SPR measurements were performed using a Biacore X instrument operated at 25°C. For the kinetic analyses, 100 response units of the biotinylated DNA fragment with the PhlyLm PrfA box were immobilized on a streptavidin-coated SA sensorchip (Biacore AB, Uppsala, Sweden) in flow cell two at a flow rate of 5 μl/min. Flow cell one contained the biotinylated nonspecific DNA fragment as a reference. During immobilization and interaction analyses, HBS-EP buffer (0.01 M HEPES, pH 7.4, 0.15 M NaCl, 3 mM EDTA, 0.005% polysorbate) purchased from Biacore AB (Uppsala, Sweden) was used as a running buffer. The mass transport limitation was tested by the alteration of flow rates. A flow rate of 40 μl/minwas suitable to minimize mass transport, except for the case with PrfA*Lm, for all experiments. Concentrations of 0.5 to 100 nM of the PrfA proteins were used for titrations of the PhlyLm PrfA box. To regenerate the chip surface, the dissociation of the PrfA protein complex was stopped by an injection of 10 μl 1 M NaCl buffer at 20 μl/min after each injection. We fitted the resulting sensorgrams according to the 1:1 Langmuir binding model or to the 1:1 Langmuir binding model with mass transfer for PrfA*Lm by using the BIAevaluation 3.1 software. The fits showed chi-square values between 1 and 10. The titrations for the kinetic measurements were carried out twice for each PrfA protein, and the mean values and the deviations of all constants were calculated.

Electrophoretic mobility shift assay (EMSA).

The double-stranded DNA probes were obtained by PCR amplification using the primers listed in Table Table1.1. After gel purification, the amounts of the PCR fragments were quantified (Ultrospec 2100 Pro photometer; Amersham). A total of 0.8 μg of DNA was labeled with 60 μCi of [γ-32P]ATP (6,000 Ci mmol−1; Amersham) by using the T4 polynucleotidkinase (Fermentas).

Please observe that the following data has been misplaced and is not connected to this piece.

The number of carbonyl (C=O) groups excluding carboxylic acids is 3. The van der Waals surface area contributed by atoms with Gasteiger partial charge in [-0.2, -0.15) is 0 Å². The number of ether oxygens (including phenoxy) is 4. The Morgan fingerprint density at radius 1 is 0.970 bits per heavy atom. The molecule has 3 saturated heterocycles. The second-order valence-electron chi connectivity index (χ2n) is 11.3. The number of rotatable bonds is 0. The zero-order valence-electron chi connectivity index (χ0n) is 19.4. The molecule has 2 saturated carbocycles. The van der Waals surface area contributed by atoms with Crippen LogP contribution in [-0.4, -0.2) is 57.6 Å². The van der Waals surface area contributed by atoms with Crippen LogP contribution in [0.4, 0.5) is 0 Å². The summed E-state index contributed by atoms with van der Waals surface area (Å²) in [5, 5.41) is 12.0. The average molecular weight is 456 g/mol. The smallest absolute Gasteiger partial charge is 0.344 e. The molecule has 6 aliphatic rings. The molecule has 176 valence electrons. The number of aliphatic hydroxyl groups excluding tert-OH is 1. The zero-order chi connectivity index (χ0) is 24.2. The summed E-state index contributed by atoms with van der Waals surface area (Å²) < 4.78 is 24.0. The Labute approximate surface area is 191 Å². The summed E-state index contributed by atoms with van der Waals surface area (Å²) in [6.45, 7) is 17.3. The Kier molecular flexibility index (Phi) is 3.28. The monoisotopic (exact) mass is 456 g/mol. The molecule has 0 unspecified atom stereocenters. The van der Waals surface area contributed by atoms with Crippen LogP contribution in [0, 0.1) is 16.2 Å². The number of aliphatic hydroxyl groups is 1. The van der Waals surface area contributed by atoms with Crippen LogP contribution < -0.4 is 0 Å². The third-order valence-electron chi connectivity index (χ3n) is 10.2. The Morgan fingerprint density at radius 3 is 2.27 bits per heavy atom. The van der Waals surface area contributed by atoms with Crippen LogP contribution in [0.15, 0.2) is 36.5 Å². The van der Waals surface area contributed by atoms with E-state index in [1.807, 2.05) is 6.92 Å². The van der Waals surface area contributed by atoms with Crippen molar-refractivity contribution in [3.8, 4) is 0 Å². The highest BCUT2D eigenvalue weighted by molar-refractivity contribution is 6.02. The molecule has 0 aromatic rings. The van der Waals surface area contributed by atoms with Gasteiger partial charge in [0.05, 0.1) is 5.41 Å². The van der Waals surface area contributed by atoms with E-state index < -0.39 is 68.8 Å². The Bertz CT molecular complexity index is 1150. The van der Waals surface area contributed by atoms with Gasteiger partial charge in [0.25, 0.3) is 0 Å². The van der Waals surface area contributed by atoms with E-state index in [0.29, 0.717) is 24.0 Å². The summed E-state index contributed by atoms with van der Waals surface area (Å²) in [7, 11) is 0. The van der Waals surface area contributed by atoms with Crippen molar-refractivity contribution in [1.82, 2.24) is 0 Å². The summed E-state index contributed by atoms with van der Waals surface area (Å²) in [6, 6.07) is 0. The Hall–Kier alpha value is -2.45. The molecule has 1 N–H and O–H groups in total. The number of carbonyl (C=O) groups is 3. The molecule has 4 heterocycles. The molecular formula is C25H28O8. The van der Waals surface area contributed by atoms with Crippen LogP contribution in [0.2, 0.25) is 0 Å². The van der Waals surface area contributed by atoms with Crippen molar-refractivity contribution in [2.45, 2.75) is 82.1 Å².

The binding reactions contained different amounts of different PrfA proteins, 5 nM of 32P-labeled DNA, 4.5 μl of 5× binding buffer (100 mM HEPES [pH 7.9], 250 mM KCl, 5 mM EDTA [pH 8.0], 5 mM DTT, 15% Ficoll), 1.5 μl poly(dI-dC) (1 μg/μl), 1.5 μl bovine serum albumin (1 μg/μl), and 3 μl MgSO4 (100 mM) in a final volume of 22.5 μl. Reaction mixtures were preincubated for 3 min at 37°C following 22 min on ice. For CI complex formation, partially purified RNAP (1.5 nM) from L. monocytogenes or an RNAP-buffer mix were added to this mixture and further incubated for 5 min at 37°C. The DNA-protein complexes were separated on native 5% polyacrylamide gels in low-ionic-strength buffer (0.4× Tris-borate-EDTA) at 250 V and 100 mA for 3.5 h at room temperature. Following electrophoresis, gels were vacuum dried and visualized by phosphorimaging (Molecular Dynamics Typhoon 9200; Amersham).

For supershift assays, anti-PrfA antiserum (with a final dilution of the antibodies of 1:15) was added after incubation with RNAP, and the binding reaction was continued for an additional 25 min on ice before the samples were loaded onto the gel.

In vitro transcription assay.